9 Responses

  1. Inside 495

    DMN should just stop writing about Washington D.C. happenings. Seriously.

    You guys get them COMPLETELY WRONG – pretty much ALL of the time.

    The US Copyright Office and Carla Hayden haven’t “faced a difficult time over the controversial “demotion” (read: firing) of Maria Pallante.” Not by anyone who matters – at ALL.

    Your “report” on the “carefully-worded policy paper” is just soooo misinformed, it’s laughable. Literally LOL laughable.

    First of all, the review of the Copyright Office and the process for appointing the Register ofCopyrights has been under review for over a year, now. Goodlatte himself has publicly announced his intentions to look at modifying the CO and the appointment of the Register.

    Second of all, the “memo,” is a long-discussed (as in, waaaaaay before Hayden was even nominated, much less prompted by her demotion of Maria Pallante) proposal that is being circulated to stakeholders, to get feedback on what might be consensus to be incorporated into a Bill to Modernize the Copyright Office.

    Finally, FAAAAAR from a “move will avoid any more similar moves like Hayden’s,” the proposal to have the Register nominated by the Executive and subject to confirmation is intended to break the so-called “captive” Copyright Office that seems to be a guaranteed next-stop for ex-NMPA, and RIAA employees.

    I mean, you don’t even have to be a Washington insider to figure THIS one out, guys. Let’s do the very simple math:

    1) Google has a much-talked-about, employee-swapping relationship with the White House (which doesn’t look like it will cease under the upcoming Trump administration, either);

    2) Congress notes that the Copyright Office is one of the ONLY agencies where the White House doesn’t influence the selection and appointment process; and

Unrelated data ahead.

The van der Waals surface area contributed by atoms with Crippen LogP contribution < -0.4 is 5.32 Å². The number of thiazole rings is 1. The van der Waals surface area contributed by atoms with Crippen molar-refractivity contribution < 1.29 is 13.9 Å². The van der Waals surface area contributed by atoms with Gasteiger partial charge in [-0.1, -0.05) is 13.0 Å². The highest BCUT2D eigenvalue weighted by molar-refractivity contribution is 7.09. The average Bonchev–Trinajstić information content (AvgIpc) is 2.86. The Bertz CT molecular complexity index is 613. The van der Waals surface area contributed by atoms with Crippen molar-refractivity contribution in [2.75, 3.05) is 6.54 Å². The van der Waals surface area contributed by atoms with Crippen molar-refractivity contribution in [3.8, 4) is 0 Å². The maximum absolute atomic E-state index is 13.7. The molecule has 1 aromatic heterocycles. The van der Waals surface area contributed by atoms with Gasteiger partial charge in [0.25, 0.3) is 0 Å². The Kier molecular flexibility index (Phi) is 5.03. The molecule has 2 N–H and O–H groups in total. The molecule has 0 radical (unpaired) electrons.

3) Congress says it WANTS to GIVE the White House (and “the American people”) direct influence over the selection of the Register of Copyrights.

    Add that up, and you guys – the the “genius” *massive sarcastic cough* that is Chris Castle – somehow conclude that this means Congress is “warning” Carla Hayden and trying to help creators?!?!?!?!?!?!

    Seriously.

    Just.

    Stop.

    Writing.

    About.

    Washington/politics.

    (and really, stop listening to Chris Castle and David Lowery – they are fringe, nutcases who truly don’t understand at least 75% of what they blog about).

    • Ishmael

      Is that the official Sirius position or just your personal viewpoint?

    • Nigel

      Leave it to the experts because that has worked out so well? This is planet earth, you missed your stop.

  2. David Lowery

    I’d talk to some judiciary committee staffers. Unless multiple people arelying key house members are unhappy with Hayden and Pallante firing. Note i’m going on record saying this. Not an anonymous comment.

    • David Lowery

      Btw Inside 495 that’s a public comment calling me a “nutcase” and I’ll be contacting Resnikoff your for IP information. Enjoy your holidays.

  3. Inside 495

    I talk to Judiciary staffers all the time. “Key house members” are unhappy with Hayden and the Pallante firing? Not sure what that means. It’s Washington. If you knew ANYTHING about it, you’d know that you will ALWAYS be able to find some folks on either side of pretty much ANY issue.

    Bottom line: Copyright Office review – including Presidential nomination of Register of Copyrights – has been in the works for a VERY long time. Again, since WAAAAAAAAAYYY before Carla Hayden was even confirmed. So, the premise of the article – that this long-coming outline of possible proposals is some type of “stern warning” resulting from Pallante’s shift – is ENTIRELY incorrect.

    And if you don’t know that Presidential appointment of the Register is something that has been SOUGHT by the tech companies, then, those Judiciary staffers and House members you’ve been talking to are not at all “key” (and/or they HAVE been lying to you).

    FWIW, I’m neither Mike Masnick nor a Sirius employee. Just someone who actually understands this stuff.